Note: If you're using an IBM, Sony, HP, Compaq or Dell machine, you may not have an original XP CD Disk. By policy Microsoft no longer allows OEM manufactures to include the original Windows XP CD-ROM on computers sold with Windows preinstalled. Instead, most computers manufactured and sold by OEM vendors come with a vendor-specific Recovery Disk or Recovery Partition for performing a clean "factory restore" that will reformat your hard drive, remove all data and restore the computer to the state it was in when you first purchased it. See Technology Advisory Recovery Media.

If you need additional assistance with reformatting or have questions about multiple hard drives, you can start a new topic in the Windows XP Home and Professional forum. If you don't get a reply, please send me a PM and I will get someone to take a look.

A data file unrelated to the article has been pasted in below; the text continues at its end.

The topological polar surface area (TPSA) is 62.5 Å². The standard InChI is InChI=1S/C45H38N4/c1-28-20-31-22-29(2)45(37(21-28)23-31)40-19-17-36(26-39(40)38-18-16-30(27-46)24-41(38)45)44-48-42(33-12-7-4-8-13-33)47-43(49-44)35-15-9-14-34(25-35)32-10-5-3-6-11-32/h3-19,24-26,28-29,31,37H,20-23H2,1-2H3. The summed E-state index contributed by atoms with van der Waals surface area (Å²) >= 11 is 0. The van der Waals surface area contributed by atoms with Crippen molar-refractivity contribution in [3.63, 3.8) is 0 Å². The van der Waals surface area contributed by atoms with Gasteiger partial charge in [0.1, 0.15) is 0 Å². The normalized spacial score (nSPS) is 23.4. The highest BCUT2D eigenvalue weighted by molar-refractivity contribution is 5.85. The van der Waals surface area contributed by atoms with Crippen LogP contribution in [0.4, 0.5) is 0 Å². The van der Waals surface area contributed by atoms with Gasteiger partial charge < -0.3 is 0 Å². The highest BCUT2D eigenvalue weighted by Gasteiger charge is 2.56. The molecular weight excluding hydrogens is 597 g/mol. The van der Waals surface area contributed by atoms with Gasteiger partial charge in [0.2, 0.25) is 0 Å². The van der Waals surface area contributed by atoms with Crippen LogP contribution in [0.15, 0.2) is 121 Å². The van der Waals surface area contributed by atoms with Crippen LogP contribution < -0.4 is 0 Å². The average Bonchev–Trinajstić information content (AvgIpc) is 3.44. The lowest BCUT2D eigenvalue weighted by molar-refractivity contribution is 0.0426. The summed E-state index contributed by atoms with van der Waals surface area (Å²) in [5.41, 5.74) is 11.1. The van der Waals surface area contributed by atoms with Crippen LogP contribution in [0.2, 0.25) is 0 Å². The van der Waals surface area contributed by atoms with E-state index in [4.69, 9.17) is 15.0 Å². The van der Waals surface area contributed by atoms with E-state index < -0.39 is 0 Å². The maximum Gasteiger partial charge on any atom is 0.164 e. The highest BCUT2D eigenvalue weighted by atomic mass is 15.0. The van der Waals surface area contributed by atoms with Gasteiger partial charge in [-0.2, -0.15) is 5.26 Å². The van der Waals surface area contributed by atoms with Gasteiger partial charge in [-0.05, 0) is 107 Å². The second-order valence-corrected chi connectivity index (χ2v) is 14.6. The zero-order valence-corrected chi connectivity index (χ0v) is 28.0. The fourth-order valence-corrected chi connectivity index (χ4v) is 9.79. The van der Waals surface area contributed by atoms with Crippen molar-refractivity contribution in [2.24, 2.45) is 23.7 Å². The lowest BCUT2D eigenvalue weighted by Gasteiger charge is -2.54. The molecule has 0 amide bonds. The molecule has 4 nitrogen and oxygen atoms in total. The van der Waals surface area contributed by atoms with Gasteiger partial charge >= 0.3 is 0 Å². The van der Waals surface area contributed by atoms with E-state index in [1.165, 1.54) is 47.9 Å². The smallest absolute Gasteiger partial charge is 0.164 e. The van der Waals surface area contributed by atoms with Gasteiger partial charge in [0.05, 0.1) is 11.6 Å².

My other computer on my home network has shown no apparent signs of the infection, and a scan w/ZA security suite turns up nothing. What would you do to confirm that machine's condition?

Perform additional scans using the two programs (MBAM and DrWeb) I mentioned above.

No single product is 100% foolproof and can detect and remove all threats at any given time. The security community is in a constant state of change as new infections appear. Each vendor has its own definition of what constitutes malware and scanning your computer using different criteria will yield different results. The fact that each program has its own definition files means that some malware may be picked up by one that could be missed by another. Thus, a multi-layered defense using several anti-spyware products (including an effective firewall) to supplement your anti-virus combined with common sense and safe surfing habits provides the most complete protection.